2. It wasn’t until recently that I realized that I was an extrovert. During the years that I was with my boyfriend, I always made sure everyone received a school picture of his son, I always made sure everyone was either called or sent a text message about get togethers & even when Steve was in the hospital the last 30-days of his life, I always made sure everyone was updated with latest information when doctors had been to visit; so after he passed I thought I would be kept in the loop. Especially when his death certificate came because we were uncertain what it would say, I thought I would get a call, but that didn’t happen. I felt as though I was missing out & it wasn’t until I was talking about this to a grief counselor that she pointed out that I was obviously the extrovert of his family, always making sure everything was done. It made a lot of sense to me & has helped me be a little calmer when dealing with certain things that involve his family. Thank you for the post.

  3. I love things that help me understand people better, and this did. I work hard to remember, and understand, that not everyone sees the world in the same way. P.S., I’m an introvert, so I needed the brain map!

  4. I laughed out loud when I read this! Thank you, it is soooooo me. I want to copy and hold it under the noses of some of my friends and family. I always suspected that I turned into an extrovert upon leaving my teens – now I know for sure and the grief of the last 10 years (8 years as a caregiver for my husband with Alzheimer’s Dementia and 15 months as a widow) has not change a thing. Bless you for helping me to know it OK. Margaret.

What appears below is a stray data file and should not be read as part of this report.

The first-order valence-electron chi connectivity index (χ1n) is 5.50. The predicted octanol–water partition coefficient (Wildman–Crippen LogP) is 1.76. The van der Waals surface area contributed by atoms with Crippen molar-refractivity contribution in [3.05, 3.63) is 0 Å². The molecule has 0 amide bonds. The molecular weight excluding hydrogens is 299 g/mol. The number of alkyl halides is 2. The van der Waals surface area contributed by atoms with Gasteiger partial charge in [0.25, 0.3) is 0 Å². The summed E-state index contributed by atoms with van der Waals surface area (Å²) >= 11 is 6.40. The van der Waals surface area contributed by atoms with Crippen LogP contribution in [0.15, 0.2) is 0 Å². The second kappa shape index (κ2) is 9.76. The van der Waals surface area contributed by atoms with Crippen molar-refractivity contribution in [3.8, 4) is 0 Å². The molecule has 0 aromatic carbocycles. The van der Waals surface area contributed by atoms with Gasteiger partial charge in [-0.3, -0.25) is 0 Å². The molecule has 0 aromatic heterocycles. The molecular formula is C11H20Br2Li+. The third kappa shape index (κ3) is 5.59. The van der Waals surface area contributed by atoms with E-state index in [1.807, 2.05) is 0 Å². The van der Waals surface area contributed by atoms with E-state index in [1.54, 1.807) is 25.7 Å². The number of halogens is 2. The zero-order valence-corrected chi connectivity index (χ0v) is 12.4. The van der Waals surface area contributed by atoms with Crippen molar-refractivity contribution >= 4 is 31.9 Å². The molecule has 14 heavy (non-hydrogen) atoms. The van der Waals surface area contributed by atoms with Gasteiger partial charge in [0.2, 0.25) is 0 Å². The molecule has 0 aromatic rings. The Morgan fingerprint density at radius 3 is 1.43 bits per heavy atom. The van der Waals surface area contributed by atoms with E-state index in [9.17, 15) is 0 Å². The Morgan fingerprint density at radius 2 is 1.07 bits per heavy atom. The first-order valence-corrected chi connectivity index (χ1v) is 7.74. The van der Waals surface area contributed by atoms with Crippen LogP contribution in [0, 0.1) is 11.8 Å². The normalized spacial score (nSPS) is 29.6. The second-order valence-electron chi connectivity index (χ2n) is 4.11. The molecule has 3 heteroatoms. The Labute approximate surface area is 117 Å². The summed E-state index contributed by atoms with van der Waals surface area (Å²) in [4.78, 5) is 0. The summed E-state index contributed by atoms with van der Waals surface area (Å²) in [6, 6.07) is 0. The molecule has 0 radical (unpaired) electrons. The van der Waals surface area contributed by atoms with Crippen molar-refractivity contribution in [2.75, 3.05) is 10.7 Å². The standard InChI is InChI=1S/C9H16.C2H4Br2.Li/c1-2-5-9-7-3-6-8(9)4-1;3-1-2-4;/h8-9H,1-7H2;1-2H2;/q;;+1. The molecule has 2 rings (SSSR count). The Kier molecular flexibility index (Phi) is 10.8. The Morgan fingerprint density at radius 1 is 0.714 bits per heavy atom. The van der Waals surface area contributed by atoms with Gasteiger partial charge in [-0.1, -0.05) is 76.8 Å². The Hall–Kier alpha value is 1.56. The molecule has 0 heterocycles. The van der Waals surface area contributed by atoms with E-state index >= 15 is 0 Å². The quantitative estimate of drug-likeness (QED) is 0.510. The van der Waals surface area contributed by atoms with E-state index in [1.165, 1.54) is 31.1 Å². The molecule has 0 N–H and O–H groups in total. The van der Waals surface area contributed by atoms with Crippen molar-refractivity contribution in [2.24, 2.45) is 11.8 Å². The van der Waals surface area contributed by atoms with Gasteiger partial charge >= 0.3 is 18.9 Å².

• Margaret,

      It’s definitely okay!!! Grief is as individual as you are as a person as well as the unique relationship you had with your husband. I’m sorry about your husbands illness and death. My heart goes out to you. Thank you for reading.

      Eleanor

  5. Yes!! This is my favorite post of all time in the history of ever when it comes to grief. I don’t have anything to add because frankly, you nailed it. #4 is so true. My son’s going home anniversary is in December and I shut down every year for about a month. I still went to work. I fed and cared for my living children. But, outside of what was absolutely necessary to function in day to day life, I can not do anything holiday-ish. The people around me do not know what to do or how to interact with the normal fairly chipper Janna.
    #5- Yes! I am a social worker (touchy feely kind of gal) and a blogger. Some people love that I talk about Thomas and sadness and all that goes with it. Some don’t. I have learned much better boundaries over the last four years of who to share with and who not. Sometimes I get burned because I forget.
    I am married to an introvert, so it has been a struggle to support each other with the way to meet each other’s needs, while taking care of ourselves. Great post ladies!

Leave a Message

Your email address will not be published. Required fields are marked *

Disclaimer

WYG provides general educational information from mental health professionals, but you should not substitute information on the What’s Your Grief website for professional advice.

See our terms and conditions here

See our privacy policy here

National Suicide Prevention Hotline

National Suicide Prevention Hotline - 1-800-273-8255

PhotoGrief

Share Your Snapshot

Grief In 6 Words

Submit a Story to Us

What's Your Grief Podcast

Listen to our podcast